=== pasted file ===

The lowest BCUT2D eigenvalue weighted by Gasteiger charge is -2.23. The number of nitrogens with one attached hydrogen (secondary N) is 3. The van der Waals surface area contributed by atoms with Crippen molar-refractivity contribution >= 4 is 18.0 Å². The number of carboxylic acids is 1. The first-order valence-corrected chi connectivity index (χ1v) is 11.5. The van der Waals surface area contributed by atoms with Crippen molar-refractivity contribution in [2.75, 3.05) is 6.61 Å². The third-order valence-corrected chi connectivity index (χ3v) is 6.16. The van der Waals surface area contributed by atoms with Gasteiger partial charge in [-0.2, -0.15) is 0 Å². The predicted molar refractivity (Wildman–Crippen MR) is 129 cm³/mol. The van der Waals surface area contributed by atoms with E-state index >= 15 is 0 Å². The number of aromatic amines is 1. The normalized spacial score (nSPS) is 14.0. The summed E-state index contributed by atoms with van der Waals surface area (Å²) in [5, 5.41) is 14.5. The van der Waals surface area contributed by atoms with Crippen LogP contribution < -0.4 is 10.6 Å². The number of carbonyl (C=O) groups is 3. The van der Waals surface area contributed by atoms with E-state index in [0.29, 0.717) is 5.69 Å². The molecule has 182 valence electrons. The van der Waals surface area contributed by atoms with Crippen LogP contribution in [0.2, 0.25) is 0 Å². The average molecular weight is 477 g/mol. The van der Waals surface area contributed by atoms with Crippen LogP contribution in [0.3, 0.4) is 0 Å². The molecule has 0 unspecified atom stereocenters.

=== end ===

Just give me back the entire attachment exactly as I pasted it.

The lowest BCUT2D eigenvalue weighted by Gasteiger charge is -2.23. The number of nitrogens with one attached hydrogen (secondary N) is 3. The van der Waals surface area contributed by atoms with Crippen molar-refractivity contribution >= 4 is 18.0 Å². The number of carboxylic acids is 1. The first-order valence-corrected chi connectivity index (χ1v) is 11.5. The van der Waals surface area contributed by atoms with Crippen molar-refractivity contribution in [2.75, 3.05) is 6.61 Å². The third-order valence-corrected chi connectivity index (χ3v) is 6.16. The van der Waals surface area contributed by atoms with Gasteiger partial charge in [-0.2, -0.15) is 0 Å². The predicted molar refractivity (Wildman–Crippen MR) is 129 cm³/mol. The van der Waals surface area contributed by atoms with E-state index >= 15 is 0 Å². The number of aromatic amines is 1. The normalized spacial score (nSPS) is 14.0. The summed E-state index contributed by atoms with van der Waals surface area (Å²) in [5, 5.41) is 14.5. The van der Waals surface area contributed by atoms with Crippen LogP contribution < -0.4 is 10.6 Å². The number of carbonyl (C=O) groups is 3. The van der Waals surface area contributed by atoms with E-state index in [0.29, 0.717) is 5.69 Å². The molecule has 182 valence electrons. The van der Waals surface area contributed by atoms with Crippen LogP contribution in [0.2, 0.25) is 0 Å². The average molecular weight is 477 g/mol. The van der Waals surface area contributed by atoms with Crippen LogP contribution in [0.3, 0.4) is 0 Å². The molecule has 0 unspecified atom stereocenters.